To make nice with Putin, U.S. officials have begun to rephrase complaints about the war. When asked about Russian "atrocities," they express regret about Russia's "actions." But they also frame the war as an unfortunate expression of a trait that could serve Putin well in other pursuits. When asked about Putin's vow to "annihilate" the Chechens, Albright called Putin "very determined" and "action-oriented." The media, too, have begun to use positive adjectives to describe Putin's conduct of the war: "aggressive," "tough-minded," "determined," "decisive," "uncompromising," "no-nonsense."
How, according to Putin's supporters, will these traits make him a good leader? First, he can halt Russia's slide into chaos. Putin frames the Chechen war as a struggle to rein in "terrorism" and "the breakup of Russia," a rationale for which Berger and Albright express sympathy. Second, he can confront cronyism. Critics portray Putin as Yeltsin's pawn, installed by Yeltsin's daughter and other cronies to safeguard their financial interests and shield them from prosecution for corruption. By underscoring his image as a fearless strongman, Putin defies this critique. He began by "firing" Yeltsin's daughter, eliciting oohs and aahs from the world press, even though everyone expects her to stay on as an informal adviser. In view of Russia's endemic corruption, American pundits are reconsidering whether a strongman president is such a bad thing. "Does he have the power and the will to take on the robber barons?" asked George Stephanopoulos on This Week. "Will he tax them? Will he crack down on them? Will he clean them up?"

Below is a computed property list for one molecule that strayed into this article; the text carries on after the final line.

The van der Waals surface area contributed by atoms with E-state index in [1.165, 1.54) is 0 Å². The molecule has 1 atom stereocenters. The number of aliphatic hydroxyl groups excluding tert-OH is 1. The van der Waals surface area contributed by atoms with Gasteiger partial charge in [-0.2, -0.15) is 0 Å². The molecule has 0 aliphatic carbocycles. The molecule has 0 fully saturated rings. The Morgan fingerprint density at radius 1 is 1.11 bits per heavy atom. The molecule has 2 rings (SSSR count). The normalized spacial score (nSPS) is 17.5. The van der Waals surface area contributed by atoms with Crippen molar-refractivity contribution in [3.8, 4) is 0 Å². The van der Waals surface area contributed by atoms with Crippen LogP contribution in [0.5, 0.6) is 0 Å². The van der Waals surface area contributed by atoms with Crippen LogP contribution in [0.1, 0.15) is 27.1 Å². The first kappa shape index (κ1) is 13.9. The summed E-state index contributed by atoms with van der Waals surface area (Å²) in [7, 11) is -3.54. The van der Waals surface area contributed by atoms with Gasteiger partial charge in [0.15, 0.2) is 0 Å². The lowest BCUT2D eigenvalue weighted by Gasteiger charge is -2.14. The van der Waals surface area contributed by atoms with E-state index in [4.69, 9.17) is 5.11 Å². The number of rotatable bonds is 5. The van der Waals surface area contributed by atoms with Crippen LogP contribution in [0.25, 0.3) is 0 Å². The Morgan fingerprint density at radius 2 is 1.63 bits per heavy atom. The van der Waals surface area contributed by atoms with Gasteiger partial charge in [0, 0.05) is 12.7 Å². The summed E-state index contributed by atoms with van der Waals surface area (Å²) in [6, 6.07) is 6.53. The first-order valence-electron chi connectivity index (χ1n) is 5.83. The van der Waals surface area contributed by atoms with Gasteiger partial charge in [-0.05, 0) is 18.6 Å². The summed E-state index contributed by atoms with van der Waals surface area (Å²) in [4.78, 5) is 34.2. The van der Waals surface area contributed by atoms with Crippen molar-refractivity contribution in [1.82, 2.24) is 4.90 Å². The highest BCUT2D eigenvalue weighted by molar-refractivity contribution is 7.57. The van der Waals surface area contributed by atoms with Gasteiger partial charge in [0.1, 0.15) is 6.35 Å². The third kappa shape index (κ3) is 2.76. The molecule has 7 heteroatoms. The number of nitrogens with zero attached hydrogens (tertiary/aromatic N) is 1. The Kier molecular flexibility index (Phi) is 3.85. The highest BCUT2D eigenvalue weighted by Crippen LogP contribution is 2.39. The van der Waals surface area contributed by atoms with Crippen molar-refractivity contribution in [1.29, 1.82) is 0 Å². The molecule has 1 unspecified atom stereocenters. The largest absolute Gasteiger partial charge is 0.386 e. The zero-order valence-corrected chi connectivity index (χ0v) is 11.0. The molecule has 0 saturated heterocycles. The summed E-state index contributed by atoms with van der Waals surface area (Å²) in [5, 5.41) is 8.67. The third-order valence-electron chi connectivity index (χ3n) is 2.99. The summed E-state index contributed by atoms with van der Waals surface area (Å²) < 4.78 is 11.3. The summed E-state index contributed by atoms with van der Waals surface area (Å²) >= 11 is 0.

Third, a ruthlessly efficient leader can win a ruthlessly efficient election and craft a ruthlessly efficient economy. Arguing for a quick end to the Chechen war, both Albright and Berger appeal not to Putin's mercy but to his political interests. "He now faces an election in three months," says Berger. "If the costs become too high for the Russians … this could become an albatross around his neck in March." Never mind morality. When asked whether the United States should oppose loans to Russia because of the war, Berger replies, "It's a premature question … because the predicate question is whether they get the economic reforms in order," at which point "we'll have to look at what's in our national interest." Here is an argument Americans can understand: We should judge Russia's president the same way we judge ours. "The test for Putin," says Berger, "is the economy, stupid."